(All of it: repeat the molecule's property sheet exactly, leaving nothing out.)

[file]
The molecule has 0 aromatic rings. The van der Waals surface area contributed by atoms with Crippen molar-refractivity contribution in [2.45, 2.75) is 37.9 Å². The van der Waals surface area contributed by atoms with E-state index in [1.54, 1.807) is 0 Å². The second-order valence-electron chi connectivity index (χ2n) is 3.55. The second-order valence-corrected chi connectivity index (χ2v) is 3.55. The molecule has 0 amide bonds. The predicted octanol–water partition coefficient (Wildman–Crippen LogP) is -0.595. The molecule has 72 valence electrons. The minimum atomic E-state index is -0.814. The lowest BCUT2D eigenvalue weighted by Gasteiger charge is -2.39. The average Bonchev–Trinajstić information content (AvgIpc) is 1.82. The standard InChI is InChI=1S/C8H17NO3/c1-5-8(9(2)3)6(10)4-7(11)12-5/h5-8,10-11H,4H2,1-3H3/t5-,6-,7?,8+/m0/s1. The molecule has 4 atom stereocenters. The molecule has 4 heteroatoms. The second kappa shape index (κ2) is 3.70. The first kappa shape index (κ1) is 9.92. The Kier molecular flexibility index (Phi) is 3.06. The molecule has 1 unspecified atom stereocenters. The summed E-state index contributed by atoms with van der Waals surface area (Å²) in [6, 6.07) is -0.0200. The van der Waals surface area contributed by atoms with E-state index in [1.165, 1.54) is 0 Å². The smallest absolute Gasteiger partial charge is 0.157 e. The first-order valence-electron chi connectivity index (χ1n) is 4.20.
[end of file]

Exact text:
The molecule has 0 aromatic rings. The van der Waals surface area contributed by atoms with Crippen molar-refractivity contribution in [2.45, 2.75) is 37.9 Å². The van der Waals surface area contributed by atoms with E-state index in [1.54, 1.807) is 0 Å². The second-order valence-electron chi connectivity index (χ2n) is 3.55. The second-order valence-corrected chi connectivity index (χ2v) is 3.55. The molecule has 0 amide bonds. The predicted octanol–water partition coefficient (Wildman–Crippen LogP) is -0.595. The molecule has 72 valence electrons. The minimum atomic E-state index is -0.814. The lowest BCUT2D eigenvalue weighted by Gasteiger charge is -2.39. The average Bonchev–Trinajstić information content (AvgIpc) is 1.82. The standard InChI is InChI=1S/C8H17NO3/c1-5-8(9(2)3)6(10)4-7(11)12-5/h5-8,10-11H,4H2,1-3H3/t5-,6-,7?,8+/m0/s1. The molecule has 4 atom stereocenters. The molecule has 4 heteroatoms. The second kappa shape index (κ2) is 3.70. The first kappa shape index (κ1) is 9.92. The Kier molecular flexibility index (Phi) is 3.06. The molecule has 1 unspecified atom stereocenters. The summed E-state index contributed by atoms with van der Waals surface area (Å²) in [6, 6.07) is -0.0200. The van der Waals surface area contributed by atoms with E-state index in [1.165, 1.54) is 0 Å². The smallest absolute Gasteiger partial charge is 0.157 e. The first-order valence-electron chi connectivity index (χ1n) is 4.20.